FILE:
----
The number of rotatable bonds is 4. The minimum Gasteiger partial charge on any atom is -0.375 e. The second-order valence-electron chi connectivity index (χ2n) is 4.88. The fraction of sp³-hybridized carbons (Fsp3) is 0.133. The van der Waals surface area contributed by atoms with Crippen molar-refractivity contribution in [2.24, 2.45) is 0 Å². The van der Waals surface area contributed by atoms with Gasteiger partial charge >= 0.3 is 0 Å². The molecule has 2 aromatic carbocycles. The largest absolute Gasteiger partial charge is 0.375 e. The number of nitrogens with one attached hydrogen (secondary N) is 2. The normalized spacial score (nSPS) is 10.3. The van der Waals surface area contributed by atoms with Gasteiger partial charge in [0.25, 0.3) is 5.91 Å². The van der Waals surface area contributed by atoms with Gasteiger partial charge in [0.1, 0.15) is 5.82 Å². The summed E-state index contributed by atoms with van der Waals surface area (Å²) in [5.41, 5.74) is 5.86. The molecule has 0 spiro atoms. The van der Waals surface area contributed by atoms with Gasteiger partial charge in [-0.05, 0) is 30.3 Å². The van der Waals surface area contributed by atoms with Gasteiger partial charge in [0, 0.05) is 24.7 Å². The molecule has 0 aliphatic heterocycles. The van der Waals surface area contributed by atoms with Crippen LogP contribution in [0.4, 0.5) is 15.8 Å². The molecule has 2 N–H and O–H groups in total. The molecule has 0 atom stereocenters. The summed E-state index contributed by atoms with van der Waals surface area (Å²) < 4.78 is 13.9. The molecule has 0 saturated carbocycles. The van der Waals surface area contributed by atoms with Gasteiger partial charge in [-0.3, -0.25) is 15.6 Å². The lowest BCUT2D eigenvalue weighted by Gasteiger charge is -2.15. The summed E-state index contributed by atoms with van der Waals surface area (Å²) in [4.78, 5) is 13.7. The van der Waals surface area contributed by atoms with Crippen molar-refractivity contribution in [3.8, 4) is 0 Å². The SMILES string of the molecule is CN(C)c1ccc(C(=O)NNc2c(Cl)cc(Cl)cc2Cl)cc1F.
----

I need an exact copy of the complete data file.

The number of rotatable bonds is 4. The minimum Gasteiger partial charge on any atom is -0.375 e. The second-order valence-electron chi connectivity index (χ2n) is 4.88. The fraction of sp³-hybridized carbons (Fsp3) is 0.133. The van der Waals surface area contributed by atoms with Crippen molar-refractivity contribution in [2.24, 2.45) is 0 Å². The van der Waals surface area contributed by atoms with Gasteiger partial charge >= 0.3 is 0 Å². The molecule has 2 aromatic carbocycles. The largest absolute Gasteiger partial charge is 0.375 e. The number of nitrogens with one attached hydrogen (secondary N) is 2. The normalized spacial score (nSPS) is 10.3. The van der Waals surface area contributed by atoms with Gasteiger partial charge in [0.25, 0.3) is 5.91 Å². The van der Waals surface area contributed by atoms with Gasteiger partial charge in [0.1, 0.15) is 5.82 Å². The summed E-state index contributed by atoms with van der Waals surface area (Å²) in [5.41, 5.74) is 5.86. The molecule has 0 spiro atoms. The van der Waals surface area contributed by atoms with Gasteiger partial charge in [-0.05, 0) is 30.3 Å². The van der Waals surface area contributed by atoms with Gasteiger partial charge in [0, 0.05) is 24.7 Å². The molecule has 0 aliphatic heterocycles. The van der Waals surface area contributed by atoms with Crippen LogP contribution in [0.4, 0.5) is 15.8 Å². The molecule has 2 N–H and O–H groups in total. The molecule has 0 atom stereocenters. The summed E-state index contributed by atoms with van der Waals surface area (Å²) < 4.78 is 13.9. The molecule has 0 saturated carbocycles. The van der Waals surface area contributed by atoms with Gasteiger partial charge in [-0.3, -0.25) is 15.6 Å². The lowest BCUT2D eigenvalue weighted by Gasteiger charge is -2.15. The summed E-state index contributed by atoms with van der Waals surface area (Å²) in [4.78, 5) is 13.7. The van der Waals surface area contributed by atoms with Crippen molar-refractivity contribution in [3.8, 4) is 0 Å². The SMILES string of the molecule is CN(C)c1ccc(C(=O)NNc2c(Cl)cc(Cl)cc2Cl)cc1F.